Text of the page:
Business Intelligence (BI) is inward looking towards your own organization. Business intelligence (BI) comprises the strategies and technologies used by enterprises for the data analysis of business information. BI technologies provide historical, current, and predictive views of business operations. Common functions of business intelligence technologies include reporting, online analytical processing, analytics, data mining, process mining, complex event processing, business performance management, benchmarking, text mining, predictive analytics, and prescriptive analytics. BI technologies can handle large amounts of structured and sometimes unstructured data to help identify, develop, and otherwise create new strategic business opportunities. BI is centred on internal factors that the organization can affect and the impact that may result from altering those factors. Value chain analysis is an analytic technique commonly used to evaluate the core competencies of a business.
Market, Competitive & Business Intelligence
Market intelligence (MI) involves surveying larger field and typically is far broader in scope with long-term implications. Rather than simply focusing on direct competitors and customers, it expands your vision to other aspects that can have an impact on your business. A major intelligence technique in Market Intelligence is STEEP (or PESTEL): Social, Technological, Economic, Environmental, and Political/Legal.
Effective use of MI helps make the business environment more manageable. Market intelligence can help companies recognize new, unconventional competitors as well as new opportunities. MI is necessary to guide more long-term strategy – whereas CI is frequently more short term and tactical. Market intelligence and competitive intelligence are both environmental (outward facing) assessments that consider external forces on the company.
Competitive Intelligence (CI) is an analysis of the all external components of the business environment that impact your business, and the impact that these components may have. CI involves using analytic methods and techniques such as SWOT (Strengths, Weaknesses, Opportunities and Threats) and Porter’s Five Forces. Many businesses engage in CI activities either formally or informally. However, they may lack the focus, maturity, and process – or combination thereof – to execute CI effectively. Effective CI derives an actionable analysis on how to improve your own position, distinguishing “competitive intelligence” from just “gathering information about a competitor”.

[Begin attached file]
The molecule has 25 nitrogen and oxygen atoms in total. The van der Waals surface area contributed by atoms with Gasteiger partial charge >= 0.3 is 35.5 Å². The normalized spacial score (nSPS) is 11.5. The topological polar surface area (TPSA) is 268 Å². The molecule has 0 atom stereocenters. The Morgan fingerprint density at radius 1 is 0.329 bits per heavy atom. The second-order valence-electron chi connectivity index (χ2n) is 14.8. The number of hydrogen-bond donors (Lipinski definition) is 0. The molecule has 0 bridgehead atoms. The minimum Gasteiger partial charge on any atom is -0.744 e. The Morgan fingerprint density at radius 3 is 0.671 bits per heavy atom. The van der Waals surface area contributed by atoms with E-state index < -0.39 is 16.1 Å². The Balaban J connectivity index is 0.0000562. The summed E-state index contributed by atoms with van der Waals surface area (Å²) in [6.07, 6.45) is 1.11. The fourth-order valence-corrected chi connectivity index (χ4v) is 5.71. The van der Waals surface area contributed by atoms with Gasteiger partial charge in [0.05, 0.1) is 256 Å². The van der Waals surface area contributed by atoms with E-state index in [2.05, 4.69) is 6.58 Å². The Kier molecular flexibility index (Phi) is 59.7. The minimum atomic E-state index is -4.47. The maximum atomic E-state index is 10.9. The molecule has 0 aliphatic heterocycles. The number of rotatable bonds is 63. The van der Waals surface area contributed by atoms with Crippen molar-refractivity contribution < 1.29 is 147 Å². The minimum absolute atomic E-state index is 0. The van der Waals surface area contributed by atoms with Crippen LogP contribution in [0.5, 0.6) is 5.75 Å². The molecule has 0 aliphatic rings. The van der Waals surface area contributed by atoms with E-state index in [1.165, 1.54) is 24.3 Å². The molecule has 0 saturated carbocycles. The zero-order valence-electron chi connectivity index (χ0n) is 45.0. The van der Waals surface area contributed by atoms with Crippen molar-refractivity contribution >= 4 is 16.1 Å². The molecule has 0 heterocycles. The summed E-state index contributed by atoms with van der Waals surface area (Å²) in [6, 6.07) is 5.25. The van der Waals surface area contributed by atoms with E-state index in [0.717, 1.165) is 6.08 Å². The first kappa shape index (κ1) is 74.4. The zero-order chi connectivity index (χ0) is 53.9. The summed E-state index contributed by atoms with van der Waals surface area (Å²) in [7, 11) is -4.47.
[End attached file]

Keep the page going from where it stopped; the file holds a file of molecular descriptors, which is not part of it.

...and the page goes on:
Competitive Intelligence is generated from open source information and through conversations with customers (or competitors), rather than under-the-table activities.
Purpose and Analysis to be done
Business intelligence Analysis is done by enterprises to support a wide range of business decisions ranging from operational to strategic. Basic operating decisions include product positioning or pricing. Strategic business decisions involve priorities, goals, and directions at the broadest level. In all cases, BI is most effective when it combines data derived from the market in which a company operates (external data) with data from company sources internal to the business such as financial and operations data (internal data).
BI + CI + MI = Competitive Advantage
successfully employing all three forms of intelligence within your business can help drive strategies and tactics leading to competitive advantage. The three most commonly referred to competitive strategies are cost-leadership, differentiation, and niche.
Cost-leadership is one of the easiest to understand and involves a company winning market share by having the lowest price in the market and typically favours economies of scale.
Differentiation is slightly harder to define concisely but for our purposes we will refer to it as value; a customer may not be as price-sensitive and so is looking for a product or service that addresses a customer’s needs better than alternatives – even though price may not be lowest.
Niche strategy relies on a business’s ability to fill a gap in the market by fulfilling a specific need in a very narrowly defined market. As the name suggests, niche markets are small but may be used to create a specialized market within a larger market. Defending a niche market against broader, more generalist competitors is easier due to a narrow focus and competitive advantage.